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Here is the question:

"A spring stretches 0.4m when a 2kg mass is hung from it. The spring is stretched an additional 0.2m from its equilibrium point and is released. Determine: The Max Acceleration"

The formula for Max Acceleration is: kA/m where: k=spring constant A = Amplitude m = mass

The Spring Constant is 49N which I found and is correct. Now my question is: Why is the Amplitude 0.2m? The video I am watching:Simple Harmonic Motion at point: 46:16, he says the amplitude is 0.2m but wouldn't it be 0.6m since it said additionally in the problem or did we just create a new equilibrium out of nowhere? Thanks! -Guy who has a final tomorrow and is learning an entire semester in 2nights

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closed as off-topic by ZeroTheHero, Buzz, Kyle Kanos, Jon Custer, M. Enns Dec 19 '18 at 3:57

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  • $\begingroup$ When I'm in a sufficiently abstract mood I like to think about it like this: $\text{a 2-nominal} + \text{a 1-nomial}$ is still a 2-nomial and it still has the same quadratic coefficient. $\endgroup$ – dmckee Dec 18 '18 at 3:50
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The amplitude is measured from the equilibrium point. The spring is stretched an additional 0.2m from equilibrium so the amplitude is 0.2m. The position will vary from 0.6m (initial) to 0.2m and back again.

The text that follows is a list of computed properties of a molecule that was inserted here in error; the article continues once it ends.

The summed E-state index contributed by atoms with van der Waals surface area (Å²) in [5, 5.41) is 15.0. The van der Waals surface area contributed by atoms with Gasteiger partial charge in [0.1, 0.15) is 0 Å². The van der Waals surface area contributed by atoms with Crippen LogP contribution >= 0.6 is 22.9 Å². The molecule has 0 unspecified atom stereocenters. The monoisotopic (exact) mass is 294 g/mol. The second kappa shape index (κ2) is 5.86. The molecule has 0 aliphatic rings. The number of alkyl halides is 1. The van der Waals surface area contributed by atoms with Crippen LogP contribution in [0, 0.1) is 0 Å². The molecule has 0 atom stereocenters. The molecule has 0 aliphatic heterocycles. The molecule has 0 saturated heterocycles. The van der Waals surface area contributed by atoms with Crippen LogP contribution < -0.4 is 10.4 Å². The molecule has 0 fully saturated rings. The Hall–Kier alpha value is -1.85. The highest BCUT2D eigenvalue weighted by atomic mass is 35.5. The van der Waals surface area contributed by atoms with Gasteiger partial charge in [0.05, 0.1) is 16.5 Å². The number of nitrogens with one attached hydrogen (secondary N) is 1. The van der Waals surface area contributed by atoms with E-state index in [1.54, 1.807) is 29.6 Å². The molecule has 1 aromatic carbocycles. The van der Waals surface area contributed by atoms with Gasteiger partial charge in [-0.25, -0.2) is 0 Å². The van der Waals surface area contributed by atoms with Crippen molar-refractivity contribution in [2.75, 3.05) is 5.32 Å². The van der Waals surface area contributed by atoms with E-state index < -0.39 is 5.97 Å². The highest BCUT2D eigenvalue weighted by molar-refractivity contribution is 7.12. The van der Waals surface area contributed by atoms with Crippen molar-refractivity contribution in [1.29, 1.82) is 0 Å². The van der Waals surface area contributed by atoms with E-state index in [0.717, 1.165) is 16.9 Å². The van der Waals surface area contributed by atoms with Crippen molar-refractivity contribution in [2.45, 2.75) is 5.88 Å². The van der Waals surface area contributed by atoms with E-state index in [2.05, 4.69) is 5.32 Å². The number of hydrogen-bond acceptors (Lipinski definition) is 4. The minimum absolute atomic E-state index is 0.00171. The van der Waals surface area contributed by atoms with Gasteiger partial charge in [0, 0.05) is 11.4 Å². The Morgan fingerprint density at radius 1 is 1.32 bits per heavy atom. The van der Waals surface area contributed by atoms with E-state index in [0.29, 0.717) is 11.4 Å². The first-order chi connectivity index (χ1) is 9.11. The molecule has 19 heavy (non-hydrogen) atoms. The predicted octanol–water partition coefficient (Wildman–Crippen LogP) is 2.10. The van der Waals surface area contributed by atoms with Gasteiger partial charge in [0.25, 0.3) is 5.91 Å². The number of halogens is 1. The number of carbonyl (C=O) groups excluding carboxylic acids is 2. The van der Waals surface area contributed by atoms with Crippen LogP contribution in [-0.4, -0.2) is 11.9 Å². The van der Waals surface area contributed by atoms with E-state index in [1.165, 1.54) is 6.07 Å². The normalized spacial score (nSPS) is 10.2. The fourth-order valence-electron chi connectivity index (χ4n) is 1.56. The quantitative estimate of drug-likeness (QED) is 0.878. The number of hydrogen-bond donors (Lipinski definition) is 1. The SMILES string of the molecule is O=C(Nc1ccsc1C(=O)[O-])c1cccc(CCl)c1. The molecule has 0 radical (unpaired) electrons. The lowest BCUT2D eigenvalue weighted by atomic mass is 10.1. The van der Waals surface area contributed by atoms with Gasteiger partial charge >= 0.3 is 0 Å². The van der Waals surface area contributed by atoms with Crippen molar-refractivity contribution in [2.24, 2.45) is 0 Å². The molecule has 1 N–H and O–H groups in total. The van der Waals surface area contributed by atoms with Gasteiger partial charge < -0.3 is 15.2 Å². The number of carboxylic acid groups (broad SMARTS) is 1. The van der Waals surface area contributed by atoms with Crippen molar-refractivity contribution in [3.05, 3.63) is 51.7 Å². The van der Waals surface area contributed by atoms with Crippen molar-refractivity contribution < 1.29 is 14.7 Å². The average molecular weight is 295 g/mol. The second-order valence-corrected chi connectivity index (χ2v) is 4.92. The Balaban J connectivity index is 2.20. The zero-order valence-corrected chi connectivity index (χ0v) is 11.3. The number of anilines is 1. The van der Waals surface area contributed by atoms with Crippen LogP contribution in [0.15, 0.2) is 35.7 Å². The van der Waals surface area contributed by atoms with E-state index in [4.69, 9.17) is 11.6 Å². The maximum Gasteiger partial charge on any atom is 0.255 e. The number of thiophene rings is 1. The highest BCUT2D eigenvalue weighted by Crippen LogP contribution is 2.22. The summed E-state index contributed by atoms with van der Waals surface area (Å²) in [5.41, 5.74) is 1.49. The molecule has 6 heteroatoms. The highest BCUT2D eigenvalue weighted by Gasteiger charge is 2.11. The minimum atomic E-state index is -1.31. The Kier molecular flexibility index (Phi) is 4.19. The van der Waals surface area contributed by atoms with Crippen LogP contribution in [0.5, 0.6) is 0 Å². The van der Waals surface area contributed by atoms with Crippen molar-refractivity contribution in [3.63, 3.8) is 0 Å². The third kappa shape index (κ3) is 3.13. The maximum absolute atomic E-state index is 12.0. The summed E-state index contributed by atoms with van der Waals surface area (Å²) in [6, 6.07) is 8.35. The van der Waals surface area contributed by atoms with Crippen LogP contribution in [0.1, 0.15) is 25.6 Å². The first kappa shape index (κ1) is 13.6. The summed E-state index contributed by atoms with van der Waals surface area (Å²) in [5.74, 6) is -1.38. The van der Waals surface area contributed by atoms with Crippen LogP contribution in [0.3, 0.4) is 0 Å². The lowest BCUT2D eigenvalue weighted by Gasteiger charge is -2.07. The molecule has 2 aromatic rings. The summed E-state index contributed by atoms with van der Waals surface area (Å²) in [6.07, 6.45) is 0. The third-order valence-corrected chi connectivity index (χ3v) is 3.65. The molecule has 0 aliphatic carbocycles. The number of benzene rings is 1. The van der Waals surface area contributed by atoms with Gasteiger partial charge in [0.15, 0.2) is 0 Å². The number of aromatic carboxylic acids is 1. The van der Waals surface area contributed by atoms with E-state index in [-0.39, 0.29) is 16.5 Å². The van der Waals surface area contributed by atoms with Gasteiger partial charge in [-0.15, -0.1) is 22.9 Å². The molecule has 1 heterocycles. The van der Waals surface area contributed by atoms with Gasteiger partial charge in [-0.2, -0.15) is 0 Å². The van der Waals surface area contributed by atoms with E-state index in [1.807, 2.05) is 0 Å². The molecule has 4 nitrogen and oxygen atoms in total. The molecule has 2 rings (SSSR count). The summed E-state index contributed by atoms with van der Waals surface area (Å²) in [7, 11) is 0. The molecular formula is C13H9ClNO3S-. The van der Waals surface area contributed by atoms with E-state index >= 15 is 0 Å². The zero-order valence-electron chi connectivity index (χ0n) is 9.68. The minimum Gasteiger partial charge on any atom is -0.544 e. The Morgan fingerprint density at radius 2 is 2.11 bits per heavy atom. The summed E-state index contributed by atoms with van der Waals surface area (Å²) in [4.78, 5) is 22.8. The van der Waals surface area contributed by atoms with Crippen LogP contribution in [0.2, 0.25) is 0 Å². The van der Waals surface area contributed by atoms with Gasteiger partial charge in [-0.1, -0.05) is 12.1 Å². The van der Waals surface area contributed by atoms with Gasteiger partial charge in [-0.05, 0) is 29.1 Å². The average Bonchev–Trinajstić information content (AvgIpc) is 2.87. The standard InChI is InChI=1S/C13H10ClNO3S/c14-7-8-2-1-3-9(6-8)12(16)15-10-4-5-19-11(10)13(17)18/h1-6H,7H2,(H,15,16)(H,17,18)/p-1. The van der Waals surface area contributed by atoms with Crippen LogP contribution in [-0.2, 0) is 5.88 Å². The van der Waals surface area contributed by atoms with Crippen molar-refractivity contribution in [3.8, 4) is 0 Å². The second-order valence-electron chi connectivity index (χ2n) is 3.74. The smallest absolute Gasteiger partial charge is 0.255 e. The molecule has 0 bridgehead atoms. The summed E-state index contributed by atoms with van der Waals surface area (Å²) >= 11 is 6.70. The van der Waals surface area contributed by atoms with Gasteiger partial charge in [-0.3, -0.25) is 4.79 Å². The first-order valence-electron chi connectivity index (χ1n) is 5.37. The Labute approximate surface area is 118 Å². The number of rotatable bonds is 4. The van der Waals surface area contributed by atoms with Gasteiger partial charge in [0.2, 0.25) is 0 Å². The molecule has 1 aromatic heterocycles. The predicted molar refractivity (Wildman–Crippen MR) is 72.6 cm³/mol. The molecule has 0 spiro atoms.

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  • $\begingroup$ Okay. This doesn't help lol, why is the amplitude now 0.2 instead of 0.6? $\endgroup$ – Captain Caboose Dec 18 '18 at 3:19
  • $\begingroup$ I'm sorry, but where is your confusion? The amplitude was never 0.6m. Amplitude is maximum displacement from equilibrium point. The mass starts at equilibrium (x=0.4m) and is displaced by 0.2m (x=0.6m), hence the amplitude is 0.2m. $\endgroup$ – Keefer Rowan Dec 18 '18 at 3:21
  • $\begingroup$ But the problem says it is stretches 0.4m meaning 0.4 from the equilibrium $\endgroup$ – Captain Caboose Dec 18 '18 at 3:22
  • $\begingroup$ @Captain The spring is oscillating around the equilibrium-point it has with the mass, not around it's equilibrium-point without the mass (the reason for this is that it is still remains subject to the weight of the mass the whole time, so you aren't comparing to the case with no mass on it). So you measure the amplitude from the equilibrium-with-weight not the equilibrium-without-weight. $\endgroup$ – dmckee Dec 18 '18 at 3:53

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